lar units is strongly supported by the occurrence of a volcano-
Fig. 1. a – Simplified geotectonic map of the Southern Aegean region (after Jacobshagen 1986) showing the geographical distribution
of the main tectonic units of the External Hellenides. The Preapulian Unit constitutes the foreland of the Hellenides. Tripali and Asterous-
sia Units occur only in western and central Crete respectively. The Phyllite-Quartzite Unit is a Permo-Triassic sequence tectonically em-
placed between the Plattenkalk and Tripolis Units, and is regarded by most authors as the metamorphic equivalent of the Tyros Beds. The
tectonic relationship between the main Units is shown in figure 1b.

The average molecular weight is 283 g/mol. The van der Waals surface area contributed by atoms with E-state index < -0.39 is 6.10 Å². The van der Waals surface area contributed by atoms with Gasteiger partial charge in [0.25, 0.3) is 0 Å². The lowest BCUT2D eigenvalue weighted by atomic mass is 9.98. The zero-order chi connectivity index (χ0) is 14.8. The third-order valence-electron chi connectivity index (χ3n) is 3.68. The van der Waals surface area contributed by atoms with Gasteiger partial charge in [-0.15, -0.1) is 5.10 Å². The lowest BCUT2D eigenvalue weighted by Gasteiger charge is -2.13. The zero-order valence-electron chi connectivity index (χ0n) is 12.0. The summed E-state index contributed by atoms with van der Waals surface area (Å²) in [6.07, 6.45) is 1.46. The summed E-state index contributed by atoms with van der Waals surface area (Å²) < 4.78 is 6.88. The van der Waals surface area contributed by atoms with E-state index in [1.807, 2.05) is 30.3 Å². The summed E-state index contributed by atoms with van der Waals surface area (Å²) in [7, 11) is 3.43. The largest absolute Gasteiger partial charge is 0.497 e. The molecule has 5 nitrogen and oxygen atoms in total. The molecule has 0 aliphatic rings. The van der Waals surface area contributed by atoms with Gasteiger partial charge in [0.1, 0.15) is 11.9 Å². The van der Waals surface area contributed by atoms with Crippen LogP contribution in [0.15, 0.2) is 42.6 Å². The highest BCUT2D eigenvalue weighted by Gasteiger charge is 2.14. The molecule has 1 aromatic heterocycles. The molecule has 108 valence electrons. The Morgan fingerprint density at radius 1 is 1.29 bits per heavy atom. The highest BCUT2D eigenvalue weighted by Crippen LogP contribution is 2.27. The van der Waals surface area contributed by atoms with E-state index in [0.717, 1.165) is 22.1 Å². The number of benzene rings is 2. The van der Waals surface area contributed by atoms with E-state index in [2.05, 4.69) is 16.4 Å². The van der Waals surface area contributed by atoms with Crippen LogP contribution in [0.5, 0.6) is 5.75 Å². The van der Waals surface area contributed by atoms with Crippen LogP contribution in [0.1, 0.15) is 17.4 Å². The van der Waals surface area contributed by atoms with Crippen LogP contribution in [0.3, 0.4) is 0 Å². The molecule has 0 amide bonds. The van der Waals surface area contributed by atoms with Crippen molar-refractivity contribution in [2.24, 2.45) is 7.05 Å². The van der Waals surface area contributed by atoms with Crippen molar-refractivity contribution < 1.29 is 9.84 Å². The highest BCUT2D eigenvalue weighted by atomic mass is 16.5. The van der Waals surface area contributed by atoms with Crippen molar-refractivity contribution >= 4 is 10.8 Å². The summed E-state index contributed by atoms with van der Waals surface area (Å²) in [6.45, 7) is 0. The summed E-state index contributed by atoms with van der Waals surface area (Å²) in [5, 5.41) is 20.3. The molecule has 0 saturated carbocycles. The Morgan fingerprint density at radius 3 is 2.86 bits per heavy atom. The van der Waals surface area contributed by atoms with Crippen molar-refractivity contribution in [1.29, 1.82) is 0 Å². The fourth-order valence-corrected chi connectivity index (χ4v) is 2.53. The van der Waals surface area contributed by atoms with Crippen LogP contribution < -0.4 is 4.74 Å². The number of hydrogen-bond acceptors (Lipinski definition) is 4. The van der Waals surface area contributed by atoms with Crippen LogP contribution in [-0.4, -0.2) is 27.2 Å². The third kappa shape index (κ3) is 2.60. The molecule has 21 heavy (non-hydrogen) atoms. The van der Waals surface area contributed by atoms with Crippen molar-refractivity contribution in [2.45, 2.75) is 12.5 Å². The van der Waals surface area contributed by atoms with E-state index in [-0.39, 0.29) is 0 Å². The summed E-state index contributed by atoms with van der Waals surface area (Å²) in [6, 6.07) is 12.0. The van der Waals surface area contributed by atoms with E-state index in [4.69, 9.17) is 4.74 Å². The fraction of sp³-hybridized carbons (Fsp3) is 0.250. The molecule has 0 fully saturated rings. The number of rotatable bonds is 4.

GEODYNAMIC SIGNIFICANCE OF THE TYROS-BEDS ON RHODES ISLAND 39
sedimentary sequence at the base of the platform of Archange-
los Unit, which is very similar to the Tyros Beds.
Tectonic position and lithostratigraphy of the
Archangelos volcano-sedimentary sequence
Although the outcrop of the Archangelos volcano-sedimen-
tary sequence, southwest of the village with the same name,
has been very early reported by Migliorini & Venzo (1934) and
Mutti et al. (1970), its paleogeographical position and geody-
namic significance remained obscure.
Mutti et al. (1970) mention the presence of limestone beds
alternating with brown-green pelites on the slopes of the Mt
Karavos near Archangelos village. The thickness of the forma-
tion is barely 20 m. The authors also note that the lower con-
tact of the sequence to the calcareous beds of the Archangelos